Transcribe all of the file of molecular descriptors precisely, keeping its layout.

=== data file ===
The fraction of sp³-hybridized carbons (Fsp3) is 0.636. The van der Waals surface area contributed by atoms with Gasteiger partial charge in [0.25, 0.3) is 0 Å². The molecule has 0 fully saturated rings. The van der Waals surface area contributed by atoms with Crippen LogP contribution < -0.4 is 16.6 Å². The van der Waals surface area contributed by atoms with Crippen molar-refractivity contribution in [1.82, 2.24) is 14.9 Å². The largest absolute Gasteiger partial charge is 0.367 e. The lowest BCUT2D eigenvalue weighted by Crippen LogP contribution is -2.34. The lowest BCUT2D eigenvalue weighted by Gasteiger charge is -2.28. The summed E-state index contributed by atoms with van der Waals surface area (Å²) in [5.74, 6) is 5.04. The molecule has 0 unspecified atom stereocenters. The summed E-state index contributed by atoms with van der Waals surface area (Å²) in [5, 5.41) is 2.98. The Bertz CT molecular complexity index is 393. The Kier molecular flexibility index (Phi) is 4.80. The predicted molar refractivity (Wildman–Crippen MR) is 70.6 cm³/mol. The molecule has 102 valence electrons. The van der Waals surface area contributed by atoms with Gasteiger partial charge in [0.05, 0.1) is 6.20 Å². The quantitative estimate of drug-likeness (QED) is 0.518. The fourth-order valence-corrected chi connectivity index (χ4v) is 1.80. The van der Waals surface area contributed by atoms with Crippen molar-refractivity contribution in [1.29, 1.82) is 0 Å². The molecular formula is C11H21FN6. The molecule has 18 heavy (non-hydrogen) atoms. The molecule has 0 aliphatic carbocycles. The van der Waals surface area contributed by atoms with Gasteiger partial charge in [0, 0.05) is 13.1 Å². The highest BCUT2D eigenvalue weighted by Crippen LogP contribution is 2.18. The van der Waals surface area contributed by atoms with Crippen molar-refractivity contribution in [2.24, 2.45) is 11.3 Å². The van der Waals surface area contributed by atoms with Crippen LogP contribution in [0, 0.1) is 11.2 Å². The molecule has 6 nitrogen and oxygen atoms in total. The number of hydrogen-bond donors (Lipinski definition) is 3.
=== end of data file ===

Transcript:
The fraction of sp³-hybridized carbons (Fsp3) is 0.636. The van der Waals surface area contributed by atoms with Gasteiger partial charge in [0.25, 0.3) is 0 Å². The molecule has 0 fully saturated rings. The van der Waals surface area contributed by atoms with Crippen LogP contribution < -0.4 is 16.6 Å². The van der Waals surface area contributed by atoms with Crippen molar-refractivity contribution in [1.82, 2.24) is 14.9 Å². The largest absolute Gasteiger partial charge is 0.367 e. The lowest BCUT2D eigenvalue weighted by Crippen LogP contribution is -2.34. The lowest BCUT2D eigenvalue weighted by Gasteiger charge is -2.28. The summed E-state index contributed by atoms with van der Waals surface area (Å²) in [5.74, 6) is 5.04. The molecule has 0 unspecified atom stereocenters. The summed E-state index contributed by atoms with van der Waals surface area (Å²) in [5, 5.41) is 2.98. The Bertz CT molecular complexity index is 393. The Kier molecular flexibility index (Phi) is 4.80. The predicted molar refractivity (Wildman–Crippen MR) is 70.6 cm³/mol. The molecule has 102 valence electrons. The van der Waals surface area contributed by atoms with Gasteiger partial charge in [0.05, 0.1) is 6.20 Å². The quantitative estimate of drug-likeness (QED) is 0.518. The fourth-order valence-corrected chi connectivity index (χ4v) is 1.80. The van der Waals surface area contributed by atoms with Crippen molar-refractivity contribution in [1.29, 1.82) is 0 Å². The molecular formula is C11H21FN6. The molecule has 18 heavy (non-hydrogen) atoms. The molecule has 0 aliphatic carbocycles. The van der Waals surface area contributed by atoms with Gasteiger partial charge in [0, 0.05) is 13.1 Å². The highest BCUT2D eigenvalue weighted by Crippen LogP contribution is 2.18. The van der Waals surface area contributed by atoms with Crippen molar-refractivity contribution in [2.24, 2.45) is 11.3 Å². The van der Waals surface area contributed by atoms with Crippen LogP contribution in [0, 0.1) is 11.2 Å². The molecule has 6 nitrogen and oxygen atoms in total. The number of hydrogen-bond donors (Lipinski definition) is 3.